The 2020 Maserati Quattroporte is the Italian brand’s flagship sedan. There’s only one other Maserati sedan — the Ghibli — but the Quattroporte commands the big bucks with its blend of opulent luxury and performance, all topped off by a Ferrari-sourced engine. We drove the Quattroporte S Q4 in GranLusso trim, which is the less powerful and cheaper partner of the GTS. Since it's the GranLusso, it added silk-and-leather upholstery, heated and cooled seats, a chrome front fascia insert, 20-inch wheels and glossy black brake calipers. An impressive, high-tech 3.0-liter twin-turbocharged V6 engine lurks under the S Q4’s hood making 424 horsepower and 428 pound-feet of torque, both respectable numbers for a boosted six-cylinder. It’s paired with a ZF eight-speed automatic transmission that’ll send this big sedan from 0-60 mph in just 4.8 seconds. The all-wheel drive system is no slouch. It sends 100% of the power to the rear wheels in most driving conditions, but can quickly send as much as 50% of torque to the front wheels if it detects a loss of grip. It also has a limited-slip rear differential. At about 207 inches in length, there’s no disguising that the Quattroporte is a large car. It’s about the same size as a BMW 7 Series, Audi A8 or Mercedes-Benz S-Class sedan. When you’re competing with those names, the standards for excellence tend to be off the charts. Of course, Maserati comes with its own expectations and standards of performance. This car’s electrically-controlled adaptive dampers, Brembo brakes and unique exhaust note go a long way toward enhancing the driving experience, but read on to see what our editors think after spending a week in the driver’s seat. Senior Editor, Green, John Beltz Snyder: Hearing the word “Maserati” evokes something. A sense of exotica and exclusivity, notions of performance and luxury, whiffs of elitism and maybe even envy. When people see a Maserati Quattroporte in person, very little of that happens. People will eye a Bentley, give a thumbs-up to a passing Porsche, and straight-up gawk at the right Jaguar. By contrast, no one seemed to notice this Maserati, be it on the highway or when parked next to them in the parking lot. I can’t blame them. Its design doesn’t really scream, well, anything. Under normal driving, the 3.0-liter V6 under the hood doesn’t either. In Sport mode, though, the twin-turbocharged Ferrari-sourced engine raises its voice in a sonorous growl. Just make sure you roll the window down, or else that song will be merely for the benefit of bystanders. From the driver’s seat, this car is quiet. Which is fine. The Quattroporte does the luxury part of the formula quite well. It’s remarkably smooth, and combined with comfortable, supportive seating, it does a great job of keeping the outside world from bothering you at all. It sure made long stretches of the highway feel a lot shorter. And, quite frankly, it does the performance part well, too, but its composure makes it all feel so drama-free. …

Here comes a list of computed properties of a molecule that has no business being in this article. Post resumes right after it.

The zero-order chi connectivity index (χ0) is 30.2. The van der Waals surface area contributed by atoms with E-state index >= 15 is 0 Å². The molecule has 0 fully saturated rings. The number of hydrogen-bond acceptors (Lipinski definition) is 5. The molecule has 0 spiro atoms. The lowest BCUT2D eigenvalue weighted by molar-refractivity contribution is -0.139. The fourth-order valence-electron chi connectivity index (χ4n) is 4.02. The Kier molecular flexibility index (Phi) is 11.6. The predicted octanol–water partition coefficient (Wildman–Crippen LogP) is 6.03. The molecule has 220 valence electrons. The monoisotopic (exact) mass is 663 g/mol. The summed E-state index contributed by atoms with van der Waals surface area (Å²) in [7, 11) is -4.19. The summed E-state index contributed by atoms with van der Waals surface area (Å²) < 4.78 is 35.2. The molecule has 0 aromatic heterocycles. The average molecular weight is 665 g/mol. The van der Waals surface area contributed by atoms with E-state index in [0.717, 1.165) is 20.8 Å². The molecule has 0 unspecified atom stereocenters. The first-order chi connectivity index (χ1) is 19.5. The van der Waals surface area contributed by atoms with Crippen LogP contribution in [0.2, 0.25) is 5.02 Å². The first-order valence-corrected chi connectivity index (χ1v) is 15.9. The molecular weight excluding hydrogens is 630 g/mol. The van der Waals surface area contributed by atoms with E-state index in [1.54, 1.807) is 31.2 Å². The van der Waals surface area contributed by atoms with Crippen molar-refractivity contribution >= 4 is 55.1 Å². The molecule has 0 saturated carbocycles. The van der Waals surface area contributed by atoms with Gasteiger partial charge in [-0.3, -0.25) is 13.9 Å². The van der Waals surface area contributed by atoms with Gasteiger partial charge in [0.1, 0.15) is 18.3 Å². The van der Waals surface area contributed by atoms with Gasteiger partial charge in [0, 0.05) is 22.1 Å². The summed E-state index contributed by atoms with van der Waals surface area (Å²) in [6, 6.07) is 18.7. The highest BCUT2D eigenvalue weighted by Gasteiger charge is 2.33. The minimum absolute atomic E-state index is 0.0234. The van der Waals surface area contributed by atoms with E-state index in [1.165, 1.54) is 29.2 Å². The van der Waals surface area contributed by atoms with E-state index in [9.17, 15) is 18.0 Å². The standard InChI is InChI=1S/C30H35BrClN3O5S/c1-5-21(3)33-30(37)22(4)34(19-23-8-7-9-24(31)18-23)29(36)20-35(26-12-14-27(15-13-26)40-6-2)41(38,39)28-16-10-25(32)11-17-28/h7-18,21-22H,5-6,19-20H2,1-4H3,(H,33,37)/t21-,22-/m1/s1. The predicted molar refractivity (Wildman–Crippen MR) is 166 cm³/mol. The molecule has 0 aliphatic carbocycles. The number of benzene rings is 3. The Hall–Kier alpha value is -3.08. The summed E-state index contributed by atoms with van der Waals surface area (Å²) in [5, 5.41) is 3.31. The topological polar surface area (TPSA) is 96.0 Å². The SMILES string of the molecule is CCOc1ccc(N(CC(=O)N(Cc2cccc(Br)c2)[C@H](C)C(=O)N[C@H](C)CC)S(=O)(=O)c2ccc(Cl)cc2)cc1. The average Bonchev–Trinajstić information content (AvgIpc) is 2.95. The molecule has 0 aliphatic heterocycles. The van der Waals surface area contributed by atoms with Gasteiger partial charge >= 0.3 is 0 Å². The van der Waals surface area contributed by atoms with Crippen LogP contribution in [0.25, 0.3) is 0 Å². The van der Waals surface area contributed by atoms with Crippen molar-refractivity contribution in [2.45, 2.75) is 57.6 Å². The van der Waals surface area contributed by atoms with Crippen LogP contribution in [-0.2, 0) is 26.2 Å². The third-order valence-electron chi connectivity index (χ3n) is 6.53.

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|MPG||16 City / 23 Hwy|
|Transmission||8-spd auto w/OD|
|Power||424 @ 5750 rpm|
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